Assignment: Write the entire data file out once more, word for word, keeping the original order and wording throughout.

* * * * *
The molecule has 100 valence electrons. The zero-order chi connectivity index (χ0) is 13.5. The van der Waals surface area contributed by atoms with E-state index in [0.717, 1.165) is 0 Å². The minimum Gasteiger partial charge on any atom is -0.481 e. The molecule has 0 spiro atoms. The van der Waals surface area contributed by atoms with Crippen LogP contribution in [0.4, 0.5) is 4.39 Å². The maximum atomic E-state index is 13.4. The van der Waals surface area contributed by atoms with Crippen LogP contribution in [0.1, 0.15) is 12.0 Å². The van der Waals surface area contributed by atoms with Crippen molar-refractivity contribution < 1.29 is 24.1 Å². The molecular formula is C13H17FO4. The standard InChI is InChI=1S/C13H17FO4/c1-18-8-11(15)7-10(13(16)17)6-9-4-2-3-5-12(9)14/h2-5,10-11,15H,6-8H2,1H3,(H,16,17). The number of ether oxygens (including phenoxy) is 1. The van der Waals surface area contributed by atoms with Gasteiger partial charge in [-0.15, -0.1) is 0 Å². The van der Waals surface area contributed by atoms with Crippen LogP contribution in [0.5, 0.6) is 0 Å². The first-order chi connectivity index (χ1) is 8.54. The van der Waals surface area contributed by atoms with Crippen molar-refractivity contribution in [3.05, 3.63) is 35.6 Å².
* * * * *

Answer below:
The molecule has 100 valence electrons. The zero-order chi connectivity index (χ0) is 13.5. The van der Waals surface area contributed by atoms with E-state index in [0.717, 1.165) is 0 Å². The minimum Gasteiger partial charge on any atom is -0.481 e. The molecule has 0 spiro atoms. The van der Waals surface area contributed by atoms with Crippen LogP contribution in [0.4, 0.5) is 4.39 Å². The maximum atomic E-state index is 13.4. The van der Waals surface area contributed by atoms with Crippen LogP contribution in [0.1, 0.15) is 12.0 Å². The van der Waals surface area contributed by atoms with Crippen molar-refractivity contribution < 1.29 is 24.1 Å². The molecular formula is C13H17FO4. The standard InChI is InChI=1S/C13H17FO4/c1-18-8-11(15)7-10(13(16)17)6-9-4-2-3-5-12(9)14/h2-5,10-11,15H,6-8H2,1H3,(H,16,17). The number of ether oxygens (including phenoxy) is 1. The van der Waals surface area contributed by atoms with Gasteiger partial charge in [-0.15, -0.1) is 0 Å². The van der Waals surface area contributed by atoms with Crippen LogP contribution in [0.5, 0.6) is 0 Å². The first-order chi connectivity index (χ1) is 8.54. The van der Waals surface area contributed by atoms with Crippen molar-refractivity contribution in [3.05, 3.63) is 35.6 Å².